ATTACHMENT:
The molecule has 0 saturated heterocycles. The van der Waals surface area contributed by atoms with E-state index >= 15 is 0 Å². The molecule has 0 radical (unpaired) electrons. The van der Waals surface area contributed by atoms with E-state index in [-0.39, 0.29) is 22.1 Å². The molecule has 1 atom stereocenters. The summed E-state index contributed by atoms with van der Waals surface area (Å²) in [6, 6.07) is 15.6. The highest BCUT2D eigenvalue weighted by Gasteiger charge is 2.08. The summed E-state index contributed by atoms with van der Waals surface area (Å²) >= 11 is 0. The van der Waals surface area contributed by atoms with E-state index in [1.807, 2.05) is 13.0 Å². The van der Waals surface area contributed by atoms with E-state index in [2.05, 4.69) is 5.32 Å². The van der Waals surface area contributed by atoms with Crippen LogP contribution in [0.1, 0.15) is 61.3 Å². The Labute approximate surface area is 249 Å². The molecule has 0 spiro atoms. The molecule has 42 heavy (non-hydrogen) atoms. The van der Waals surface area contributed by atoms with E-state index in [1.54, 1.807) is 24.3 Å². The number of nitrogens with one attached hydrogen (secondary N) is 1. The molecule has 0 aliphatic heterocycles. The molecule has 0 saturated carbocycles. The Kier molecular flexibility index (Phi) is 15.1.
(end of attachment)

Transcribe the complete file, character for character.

The molecule has 0 saturated heterocycles. The van der Waals surface area contributed by atoms with E-state index >= 15 is 0 Å². The molecule has 0 radical (unpaired) electrons. The van der Waals surface area contributed by atoms with E-state index in [-0.39, 0.29) is 22.1 Å². The molecule has 1 atom stereocenters. The summed E-state index contributed by atoms with van der Waals surface area (Å²) in [6, 6.07) is 15.6. The highest BCUT2D eigenvalue weighted by Gasteiger charge is 2.08. The summed E-state index contributed by atoms with van der Waals surface area (Å²) >= 11 is 0. The van der Waals surface area contributed by atoms with E-state index in [1.807, 2.05) is 13.0 Å². The van der Waals surface area contributed by atoms with E-state index in [2.05, 4.69) is 5.32 Å². The van der Waals surface area contributed by atoms with Crippen LogP contribution in [0.1, 0.15) is 61.3 Å². The Labute approximate surface area is 249 Å². The molecule has 0 spiro atoms. The molecule has 42 heavy (non-hydrogen) atoms. The van der Waals surface area contributed by atoms with E-state index in [1.54, 1.807) is 24.3 Å². The number of nitrogens with one attached hydrogen (secondary N) is 1. The molecule has 0 aliphatic heterocycles. The molecule has 0 saturated carbocycles. The Kier molecular flexibility index (Phi) is 15.1.